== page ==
Copper Center, Alaska – National Park Service rangers recovered the bodies of two hikers who were swept away by a glacial river in Wrangell-St. Elias National Park on July 2. According to a Park Service release, identification by NPS law enforcement matches that of two backpackers that were last seen on June 22 when they were dropped off by an air taxi operator at the Sanford Glacier airstrip less than two miles from where the bodies were found.

The backpackers were identified as 62-year old Rochelle Renken and 62-year old Michael Huffman, both from Columbia, Missouri. The couple were experienced backpackers and Renken has been to Alaska several times in the past and had previous experience crossing Alaskan rivers. Positive identification is pending from the State Medical Examiner. The deaths appear to be accidental. No foul play is suspected.

After the hikers failed to make their airstrip pick-up at the Dadina River on June 27 and missed two pre-planned satellite phone calls with the air taxi service, the service notified the NPS. The NPS initiated an intensive aerial and ground search for the couple on June 27. By June 28 there were 27 people and five aircraft involved in the search for the missing couple. Late last week, search crews found footprints along the Sanford River where it emerges from the Sanford Glacier. The footprints were indicative of two people preparing for a river crossing.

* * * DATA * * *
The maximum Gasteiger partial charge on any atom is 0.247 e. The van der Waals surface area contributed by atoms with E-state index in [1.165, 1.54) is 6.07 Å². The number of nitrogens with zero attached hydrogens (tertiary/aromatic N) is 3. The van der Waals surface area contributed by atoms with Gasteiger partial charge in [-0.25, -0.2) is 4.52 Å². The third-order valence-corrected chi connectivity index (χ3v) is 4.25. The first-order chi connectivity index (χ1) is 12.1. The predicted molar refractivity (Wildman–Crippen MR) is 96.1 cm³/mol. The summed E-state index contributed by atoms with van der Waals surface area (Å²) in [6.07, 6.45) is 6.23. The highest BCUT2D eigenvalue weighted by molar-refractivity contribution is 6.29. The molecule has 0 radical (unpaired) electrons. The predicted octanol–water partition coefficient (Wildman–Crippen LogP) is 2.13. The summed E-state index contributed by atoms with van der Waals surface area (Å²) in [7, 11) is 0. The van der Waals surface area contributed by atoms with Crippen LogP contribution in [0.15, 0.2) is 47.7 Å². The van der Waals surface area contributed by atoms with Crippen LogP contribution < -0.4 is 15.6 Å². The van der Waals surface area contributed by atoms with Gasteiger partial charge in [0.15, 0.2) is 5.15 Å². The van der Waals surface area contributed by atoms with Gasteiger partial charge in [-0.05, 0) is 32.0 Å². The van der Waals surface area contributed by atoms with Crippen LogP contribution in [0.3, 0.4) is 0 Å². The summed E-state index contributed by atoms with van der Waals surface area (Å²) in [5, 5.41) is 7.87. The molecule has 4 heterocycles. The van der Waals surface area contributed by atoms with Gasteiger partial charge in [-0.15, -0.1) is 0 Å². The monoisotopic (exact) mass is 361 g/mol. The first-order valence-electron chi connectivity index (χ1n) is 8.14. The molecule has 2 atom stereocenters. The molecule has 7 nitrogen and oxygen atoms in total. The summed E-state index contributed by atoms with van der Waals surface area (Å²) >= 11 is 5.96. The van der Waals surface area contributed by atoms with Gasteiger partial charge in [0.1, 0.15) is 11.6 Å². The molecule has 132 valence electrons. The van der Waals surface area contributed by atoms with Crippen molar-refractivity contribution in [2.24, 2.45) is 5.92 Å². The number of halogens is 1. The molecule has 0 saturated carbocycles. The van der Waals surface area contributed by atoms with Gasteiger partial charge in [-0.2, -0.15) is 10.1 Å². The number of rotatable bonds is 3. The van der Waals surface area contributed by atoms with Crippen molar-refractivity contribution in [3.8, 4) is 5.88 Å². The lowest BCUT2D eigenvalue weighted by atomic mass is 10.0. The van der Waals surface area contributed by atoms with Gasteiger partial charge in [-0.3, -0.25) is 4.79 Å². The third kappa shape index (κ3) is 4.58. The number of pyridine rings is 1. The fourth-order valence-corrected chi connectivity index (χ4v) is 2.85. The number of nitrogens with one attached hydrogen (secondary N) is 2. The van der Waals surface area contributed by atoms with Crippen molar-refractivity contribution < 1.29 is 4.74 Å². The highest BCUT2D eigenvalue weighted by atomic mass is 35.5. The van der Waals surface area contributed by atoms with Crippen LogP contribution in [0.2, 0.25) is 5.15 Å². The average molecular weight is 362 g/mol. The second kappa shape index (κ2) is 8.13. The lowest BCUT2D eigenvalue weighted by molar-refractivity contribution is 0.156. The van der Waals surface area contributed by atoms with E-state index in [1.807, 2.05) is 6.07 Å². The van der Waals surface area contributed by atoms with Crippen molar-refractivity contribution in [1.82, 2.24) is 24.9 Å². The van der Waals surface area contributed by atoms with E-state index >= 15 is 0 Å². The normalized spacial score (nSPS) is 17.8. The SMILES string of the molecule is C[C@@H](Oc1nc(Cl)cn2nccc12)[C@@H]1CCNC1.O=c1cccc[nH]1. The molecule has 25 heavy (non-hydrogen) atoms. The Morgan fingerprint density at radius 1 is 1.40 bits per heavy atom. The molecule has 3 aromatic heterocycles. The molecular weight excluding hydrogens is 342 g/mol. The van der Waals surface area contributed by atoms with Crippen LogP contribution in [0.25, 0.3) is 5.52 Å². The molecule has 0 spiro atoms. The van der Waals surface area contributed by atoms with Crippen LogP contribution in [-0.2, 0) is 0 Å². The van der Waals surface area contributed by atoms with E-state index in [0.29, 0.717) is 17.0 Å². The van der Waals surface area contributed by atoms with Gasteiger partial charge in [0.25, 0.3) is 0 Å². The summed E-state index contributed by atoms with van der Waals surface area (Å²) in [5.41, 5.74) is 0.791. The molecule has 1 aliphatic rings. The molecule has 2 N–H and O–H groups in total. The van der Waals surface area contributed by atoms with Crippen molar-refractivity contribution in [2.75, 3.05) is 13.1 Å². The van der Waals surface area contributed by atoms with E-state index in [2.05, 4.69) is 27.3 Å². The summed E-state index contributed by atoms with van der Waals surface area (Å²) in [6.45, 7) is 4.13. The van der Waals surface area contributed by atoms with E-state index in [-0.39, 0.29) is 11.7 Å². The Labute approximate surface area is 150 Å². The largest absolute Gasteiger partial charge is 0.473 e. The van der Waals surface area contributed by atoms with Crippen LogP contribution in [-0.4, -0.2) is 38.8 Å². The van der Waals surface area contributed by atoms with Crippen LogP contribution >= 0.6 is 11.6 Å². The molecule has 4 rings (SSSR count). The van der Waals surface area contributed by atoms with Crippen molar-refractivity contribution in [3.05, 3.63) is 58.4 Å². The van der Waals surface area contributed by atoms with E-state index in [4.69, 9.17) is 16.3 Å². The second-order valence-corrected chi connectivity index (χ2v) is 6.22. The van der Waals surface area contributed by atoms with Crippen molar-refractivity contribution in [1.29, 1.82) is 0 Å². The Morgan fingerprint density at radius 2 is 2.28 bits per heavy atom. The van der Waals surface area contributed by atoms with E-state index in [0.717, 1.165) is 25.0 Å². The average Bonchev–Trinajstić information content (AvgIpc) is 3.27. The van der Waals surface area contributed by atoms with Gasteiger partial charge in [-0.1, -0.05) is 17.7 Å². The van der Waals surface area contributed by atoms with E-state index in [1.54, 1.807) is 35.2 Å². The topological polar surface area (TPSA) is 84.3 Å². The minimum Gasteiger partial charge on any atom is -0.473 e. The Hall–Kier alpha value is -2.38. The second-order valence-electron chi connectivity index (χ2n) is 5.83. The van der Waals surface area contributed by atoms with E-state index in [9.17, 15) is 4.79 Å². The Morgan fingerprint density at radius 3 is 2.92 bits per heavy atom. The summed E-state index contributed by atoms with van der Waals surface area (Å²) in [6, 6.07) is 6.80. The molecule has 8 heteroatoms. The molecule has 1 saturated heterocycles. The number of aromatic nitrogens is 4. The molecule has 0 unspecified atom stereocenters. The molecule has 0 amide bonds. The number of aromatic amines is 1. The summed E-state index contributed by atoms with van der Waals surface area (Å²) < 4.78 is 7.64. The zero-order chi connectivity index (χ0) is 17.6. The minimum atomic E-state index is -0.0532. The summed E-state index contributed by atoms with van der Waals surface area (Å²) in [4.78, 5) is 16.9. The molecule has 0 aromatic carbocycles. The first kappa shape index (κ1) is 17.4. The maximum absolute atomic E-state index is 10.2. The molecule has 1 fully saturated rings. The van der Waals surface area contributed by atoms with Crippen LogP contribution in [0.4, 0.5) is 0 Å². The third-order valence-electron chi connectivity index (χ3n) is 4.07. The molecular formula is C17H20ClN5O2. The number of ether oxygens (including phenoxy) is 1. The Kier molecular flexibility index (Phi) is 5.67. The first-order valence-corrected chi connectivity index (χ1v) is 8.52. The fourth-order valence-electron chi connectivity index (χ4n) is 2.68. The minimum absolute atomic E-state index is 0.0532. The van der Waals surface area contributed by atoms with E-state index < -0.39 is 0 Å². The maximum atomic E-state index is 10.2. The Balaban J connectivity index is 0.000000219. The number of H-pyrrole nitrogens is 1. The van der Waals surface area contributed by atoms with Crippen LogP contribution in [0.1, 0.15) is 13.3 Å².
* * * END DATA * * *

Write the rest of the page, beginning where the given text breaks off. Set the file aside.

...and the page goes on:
Over the weekend search crews found two backpacks and other backpacking gear strewn along a seven mile stretch of the Sanford River downriver from the Sanford Glacier and the location of the footprints. Water levels in the Sanford River receded on Friday and Saturday leaving items stranded in dry channels along the river. Based on the evidence that was found by searchers, it appears that the couple attempted to cross the Sanford River near the toe of the glacier and were swept away by the powerful, glacial river.

The NPS reminds backpackers that river crossings are always dangerous and that rivers and streams that are sometimes passable become impassable, even for experts, after rain events or on sunny days with rapid glacial melt.

Advertisements